here is an update. I wrote this on Thursday...the day we had the appointment for our oncology team to write the refferal and transition Hadley's care to Hospice.
It's been a weird, hard, draining day. I want, so much, to take a Lunesta and go to bed. This is a day I never wanted to have to endure...although it won't be, by any stretch of the imagination, the worst...and I've done it on 'my own'. Hadley's appointment was at 10 this morning, it's now 9pm and I haven't even gotten a phone call from Brandon yet. The needs of the Coast Guard come first...even when your child is dying. I try hard not to complain. I am proud of his service and even proud that I am capable of thriving as a military wife...but, today, I felt alone and like I needed/need him more than 'they' do. Tomorrow is a new day and he will be home. I will have my chance to exhale and lean on him again. I am so thankful for him. What is that saying about not truly appreciating someone until they're not there? =)
The day started with Hadley coming into my bed at 5 am to tell me her head was making her angry. =( She told me she was ready to feel better and that she loves me. She cuddled in and we both went back to sleep...
After dropping the boys off with Mollie and the girls we got checked in at the hospital right on time. Hadley was totally compliant with the whole stat taking routine even though she's a bit out of practice now. She even remembered most of her favorite nurses and med assistant. They were tickled to see her and how much she'd grown up in a year. =) (This is our team here in Portland. We've been going to the hospital in Seattle for the last year plus.)
The appt with our oncologist was hard...but good. She knows Hadley. I think the fact that she hasn't seen her since June of last year helps, actually. The changes were obvious. Instead of saying "Hadley looks great." she said "Hadley, you look so happy." And that is the truth. We talked, she and Hadley talked, she did a little mini physical, we chatted about the boys...we pet a visiting cat and dog. I really felt like she was seeing Hadley and not spending the entire appointment trying to figure out what expiration date to put on her. At the end of the appointment she did ask me if I wanted her opinion. I told her I did and explained that we still haven't decided about school. She told me that "honestly after seeing her last few sets of films and what I found in the physical...well, Hadley's on her own journey. Most kids wouldn't be here. It's so hard to tell when she will go." She does do everything in her own time and way...so, it's no surprise she's doing this her way too.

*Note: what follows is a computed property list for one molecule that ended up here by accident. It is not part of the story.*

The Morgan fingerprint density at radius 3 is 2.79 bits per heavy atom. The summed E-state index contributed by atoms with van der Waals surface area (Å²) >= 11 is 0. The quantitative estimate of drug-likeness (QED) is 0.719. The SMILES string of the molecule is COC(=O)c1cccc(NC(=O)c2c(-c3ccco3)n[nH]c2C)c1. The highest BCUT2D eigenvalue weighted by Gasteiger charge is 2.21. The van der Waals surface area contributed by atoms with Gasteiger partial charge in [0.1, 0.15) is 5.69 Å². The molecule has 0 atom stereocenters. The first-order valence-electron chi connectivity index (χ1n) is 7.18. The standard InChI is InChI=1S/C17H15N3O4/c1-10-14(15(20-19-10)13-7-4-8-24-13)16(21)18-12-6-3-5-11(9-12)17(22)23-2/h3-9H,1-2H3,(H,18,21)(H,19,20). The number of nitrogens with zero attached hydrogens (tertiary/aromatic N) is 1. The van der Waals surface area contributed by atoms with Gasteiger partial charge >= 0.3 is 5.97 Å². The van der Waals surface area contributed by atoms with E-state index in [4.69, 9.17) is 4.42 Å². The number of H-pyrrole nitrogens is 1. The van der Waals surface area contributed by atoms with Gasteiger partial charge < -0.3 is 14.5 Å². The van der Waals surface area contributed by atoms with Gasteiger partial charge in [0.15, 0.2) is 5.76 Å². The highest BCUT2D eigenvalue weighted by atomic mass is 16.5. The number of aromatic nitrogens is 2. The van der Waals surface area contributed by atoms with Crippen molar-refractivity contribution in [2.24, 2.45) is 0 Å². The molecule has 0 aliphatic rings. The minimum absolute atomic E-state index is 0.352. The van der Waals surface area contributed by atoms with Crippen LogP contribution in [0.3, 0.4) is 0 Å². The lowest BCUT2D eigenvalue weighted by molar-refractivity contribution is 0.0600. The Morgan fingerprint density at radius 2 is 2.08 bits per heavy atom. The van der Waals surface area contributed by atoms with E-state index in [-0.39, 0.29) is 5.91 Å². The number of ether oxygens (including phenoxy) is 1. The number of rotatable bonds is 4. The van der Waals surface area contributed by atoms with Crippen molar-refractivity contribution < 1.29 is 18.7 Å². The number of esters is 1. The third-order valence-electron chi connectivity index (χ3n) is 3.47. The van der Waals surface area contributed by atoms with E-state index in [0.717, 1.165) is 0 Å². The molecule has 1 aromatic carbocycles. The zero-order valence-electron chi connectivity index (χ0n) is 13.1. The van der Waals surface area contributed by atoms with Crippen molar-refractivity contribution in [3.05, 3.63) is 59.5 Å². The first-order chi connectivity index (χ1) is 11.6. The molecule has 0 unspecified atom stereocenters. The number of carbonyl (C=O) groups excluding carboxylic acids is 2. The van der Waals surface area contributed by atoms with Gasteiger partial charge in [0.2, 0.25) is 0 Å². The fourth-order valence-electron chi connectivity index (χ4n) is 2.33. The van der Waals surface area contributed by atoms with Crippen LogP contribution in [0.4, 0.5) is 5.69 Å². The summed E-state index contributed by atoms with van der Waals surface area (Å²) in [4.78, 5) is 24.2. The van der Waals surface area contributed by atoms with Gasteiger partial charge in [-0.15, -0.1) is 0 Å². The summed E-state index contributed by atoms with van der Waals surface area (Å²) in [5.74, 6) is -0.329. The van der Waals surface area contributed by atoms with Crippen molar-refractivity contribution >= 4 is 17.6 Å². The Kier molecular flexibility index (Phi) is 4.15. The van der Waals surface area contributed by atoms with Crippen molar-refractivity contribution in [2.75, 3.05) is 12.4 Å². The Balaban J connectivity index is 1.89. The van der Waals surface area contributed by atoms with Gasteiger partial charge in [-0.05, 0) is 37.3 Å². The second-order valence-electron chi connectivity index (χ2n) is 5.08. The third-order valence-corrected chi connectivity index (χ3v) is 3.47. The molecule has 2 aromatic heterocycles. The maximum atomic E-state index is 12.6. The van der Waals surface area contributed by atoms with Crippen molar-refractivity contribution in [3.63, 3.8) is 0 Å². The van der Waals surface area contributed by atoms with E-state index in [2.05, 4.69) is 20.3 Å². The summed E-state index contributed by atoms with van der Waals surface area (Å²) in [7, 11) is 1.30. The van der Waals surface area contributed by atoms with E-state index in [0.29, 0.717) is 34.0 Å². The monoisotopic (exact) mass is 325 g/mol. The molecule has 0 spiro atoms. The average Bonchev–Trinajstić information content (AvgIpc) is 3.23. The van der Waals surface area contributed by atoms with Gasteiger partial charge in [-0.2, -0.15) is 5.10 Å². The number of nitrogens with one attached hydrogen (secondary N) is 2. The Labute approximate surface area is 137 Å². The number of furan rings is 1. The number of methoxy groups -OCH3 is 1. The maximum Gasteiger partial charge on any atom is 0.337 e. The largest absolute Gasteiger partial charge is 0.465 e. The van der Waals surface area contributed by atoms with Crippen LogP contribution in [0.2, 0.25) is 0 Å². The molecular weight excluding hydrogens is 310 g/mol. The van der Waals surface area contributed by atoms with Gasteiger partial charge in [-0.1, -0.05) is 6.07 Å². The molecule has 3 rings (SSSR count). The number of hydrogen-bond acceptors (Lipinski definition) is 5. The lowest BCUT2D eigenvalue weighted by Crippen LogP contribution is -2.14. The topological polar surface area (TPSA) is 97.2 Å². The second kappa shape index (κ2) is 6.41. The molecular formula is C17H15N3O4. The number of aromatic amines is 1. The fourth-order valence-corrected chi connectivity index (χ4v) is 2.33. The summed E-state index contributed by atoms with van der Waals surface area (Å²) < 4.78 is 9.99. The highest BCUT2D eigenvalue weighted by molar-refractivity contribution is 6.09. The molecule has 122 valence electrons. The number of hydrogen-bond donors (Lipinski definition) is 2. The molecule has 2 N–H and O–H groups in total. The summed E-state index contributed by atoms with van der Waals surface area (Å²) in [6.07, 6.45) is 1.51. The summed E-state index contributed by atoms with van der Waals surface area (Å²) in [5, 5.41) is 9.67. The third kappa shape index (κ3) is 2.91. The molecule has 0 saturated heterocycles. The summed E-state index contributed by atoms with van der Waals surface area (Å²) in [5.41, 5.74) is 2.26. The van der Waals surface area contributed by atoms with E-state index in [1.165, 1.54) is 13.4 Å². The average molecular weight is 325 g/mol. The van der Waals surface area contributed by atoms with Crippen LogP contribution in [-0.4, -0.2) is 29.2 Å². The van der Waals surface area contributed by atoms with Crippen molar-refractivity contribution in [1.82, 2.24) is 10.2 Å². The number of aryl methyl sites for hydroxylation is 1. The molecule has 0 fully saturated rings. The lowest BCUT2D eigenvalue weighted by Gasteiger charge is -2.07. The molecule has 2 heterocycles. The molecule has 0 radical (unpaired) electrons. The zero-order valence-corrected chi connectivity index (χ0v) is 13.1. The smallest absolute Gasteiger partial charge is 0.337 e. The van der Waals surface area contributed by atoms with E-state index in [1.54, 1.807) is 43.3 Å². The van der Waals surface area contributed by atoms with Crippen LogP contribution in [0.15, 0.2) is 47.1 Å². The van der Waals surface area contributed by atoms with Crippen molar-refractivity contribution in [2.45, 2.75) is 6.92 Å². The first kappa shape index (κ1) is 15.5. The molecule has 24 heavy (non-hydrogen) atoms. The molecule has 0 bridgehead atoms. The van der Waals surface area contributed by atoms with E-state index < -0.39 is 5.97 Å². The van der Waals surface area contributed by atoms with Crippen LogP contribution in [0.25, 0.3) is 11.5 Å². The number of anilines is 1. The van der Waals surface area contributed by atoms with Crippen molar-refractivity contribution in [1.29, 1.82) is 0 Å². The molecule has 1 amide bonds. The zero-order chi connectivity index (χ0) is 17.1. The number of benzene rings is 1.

Having said that, I had a really hard reality check today. Just when I think I know my girl and her limitations she amazes me. This time it hurt though. After checking with me to make sure it was ok our doctor asked Hadley "What happens when someone dies?" Hadley answered "Everyone is really sad." Up until that moment she hadn't let on at all that there was ANY negative association with dying. She has always talked in a very positive way about dying. I didn't even think it had occurred to her to be fearful that it might hurt or be scary...or that, an even harder concept for her to grasp, those of us she leaves behind would be hurt and sad when she's gone. Hearing that broke my heart. She knows. In some sense I'm glad. I want her to know how much she will be missed...how big her impact is. I don't, however, want her to have to carry the burden of worrying about us staying behind and being sad. My poor sweet girl has obviously been carrying this around with her. She answered without hesitation. All she needed was someone to ask her the right question. *sigh* It blows my mind that she is thinking of us. What a bittersweet blessing...something we once thought her incapable of. Now, during the most trying time of her life her first thought is of us. Her love amazes me. It is so pure and genuine.